Silicon Valley Insiders Reveal How People Get Hooked To Facebook, Twitter And Snapchat
Ever wondered how so many people are constantly peeking at their phones, on social network sites, without a care in the world? Insiders from Silicon Valley may just have provided the answer. As presented in a BBC documentary, these people have revealed how organizations such as Facebook and Twitter knowingly engineer their platforms in order to get people hooked to their applications. All this investigation was carried out for the documentary ‘Panorama’, wherein multiple insiders gave their take on the addictive nature of social media platforms.
Aza Raskin, a former Mozilla and Jawbone executive, stated that the organizations were sprinkling a metaphorical drug on their interface, which the user cannot resist. He added that continuous alteration and changes to ‘Like’ and ‘Comment’ buttons, to appeal to the user base, is the main focus of the organizations, and that several engineers work on this aspect. The ‘Like’ button on Facebook was co-invented by Leah Pearlman, and she herself said that it was not her intention that the feature becomes addictive. Sandy Parakilas, a former engineer at Facebook, stated that the features were a deliberate attempt to engage people and eat up their valuable time. Sean Parker, Facebook’s former President, remarked that Facebook continuously exploits human psychology, and that Mark Zuckerberg and himself, in spite of understanding this, carried it out anyway. Facebook, on its part, said that they were looking at such addictive behavior with help of third-party organizations, and would try to prevent matters from getting out of hand. While Snap swiftly denied such allegations to the BBC, Twitter refused to comment.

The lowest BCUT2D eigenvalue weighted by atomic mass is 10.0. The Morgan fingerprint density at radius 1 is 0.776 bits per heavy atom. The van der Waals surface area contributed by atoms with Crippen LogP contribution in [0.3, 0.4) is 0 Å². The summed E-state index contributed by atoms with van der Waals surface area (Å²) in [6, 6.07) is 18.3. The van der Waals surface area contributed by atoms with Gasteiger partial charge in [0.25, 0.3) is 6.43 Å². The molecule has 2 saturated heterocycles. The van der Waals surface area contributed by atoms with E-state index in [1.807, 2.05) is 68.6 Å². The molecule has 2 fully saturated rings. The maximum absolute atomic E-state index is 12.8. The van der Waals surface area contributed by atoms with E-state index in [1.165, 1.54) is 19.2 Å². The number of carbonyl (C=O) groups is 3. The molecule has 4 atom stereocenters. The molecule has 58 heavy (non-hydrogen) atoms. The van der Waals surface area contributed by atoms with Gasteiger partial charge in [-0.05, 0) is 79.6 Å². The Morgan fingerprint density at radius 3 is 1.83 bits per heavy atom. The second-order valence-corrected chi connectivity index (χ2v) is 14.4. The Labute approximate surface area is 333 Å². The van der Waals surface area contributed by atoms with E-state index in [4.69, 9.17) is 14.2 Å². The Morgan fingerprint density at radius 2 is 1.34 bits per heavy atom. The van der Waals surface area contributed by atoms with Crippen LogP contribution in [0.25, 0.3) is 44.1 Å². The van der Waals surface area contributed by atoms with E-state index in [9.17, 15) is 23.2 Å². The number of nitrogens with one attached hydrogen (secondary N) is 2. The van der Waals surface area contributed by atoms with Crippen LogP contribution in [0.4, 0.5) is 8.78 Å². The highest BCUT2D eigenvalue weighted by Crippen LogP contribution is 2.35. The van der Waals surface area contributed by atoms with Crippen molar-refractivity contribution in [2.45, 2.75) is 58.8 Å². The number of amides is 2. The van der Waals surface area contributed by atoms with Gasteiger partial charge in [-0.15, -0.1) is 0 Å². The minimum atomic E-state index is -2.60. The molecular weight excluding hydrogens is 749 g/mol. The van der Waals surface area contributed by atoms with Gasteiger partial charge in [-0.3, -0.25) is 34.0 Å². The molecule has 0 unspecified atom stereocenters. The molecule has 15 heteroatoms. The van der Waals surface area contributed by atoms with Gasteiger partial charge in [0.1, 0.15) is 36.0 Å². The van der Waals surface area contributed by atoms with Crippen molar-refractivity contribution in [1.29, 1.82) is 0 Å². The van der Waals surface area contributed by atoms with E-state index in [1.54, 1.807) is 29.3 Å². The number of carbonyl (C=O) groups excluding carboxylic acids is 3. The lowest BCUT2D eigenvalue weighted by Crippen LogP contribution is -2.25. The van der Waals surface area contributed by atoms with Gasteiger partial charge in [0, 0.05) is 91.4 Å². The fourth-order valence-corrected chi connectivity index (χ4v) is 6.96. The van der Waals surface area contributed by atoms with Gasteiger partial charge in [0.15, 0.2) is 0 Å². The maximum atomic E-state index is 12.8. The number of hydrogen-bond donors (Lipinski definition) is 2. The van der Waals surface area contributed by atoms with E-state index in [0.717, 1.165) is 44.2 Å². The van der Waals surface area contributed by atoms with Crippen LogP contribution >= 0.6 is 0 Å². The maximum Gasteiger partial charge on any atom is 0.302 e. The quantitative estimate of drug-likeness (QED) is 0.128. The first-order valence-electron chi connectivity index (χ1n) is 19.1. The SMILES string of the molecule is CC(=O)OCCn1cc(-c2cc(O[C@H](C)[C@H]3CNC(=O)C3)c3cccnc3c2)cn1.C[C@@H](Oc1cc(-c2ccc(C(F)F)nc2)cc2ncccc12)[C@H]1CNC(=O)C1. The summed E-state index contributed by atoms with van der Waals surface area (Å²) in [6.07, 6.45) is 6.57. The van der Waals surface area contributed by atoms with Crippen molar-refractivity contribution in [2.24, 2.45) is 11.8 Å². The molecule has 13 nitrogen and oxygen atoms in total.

Meanwhile, it seems that a problem is always waiting for Facebook right on the corner. The latest bug that hit Facebook left its users vulnerable to potential threats and abuses from people whom they had blocked, as the bug unblocked them. Blocking is an effective way to keep a user’s content hidden from the blocked people. This bug affected more than 800,000 people between May 29 and June 5; however, it has been fixed. The organization may need to offer users more than lip service, in privacy matters, to maintain their image.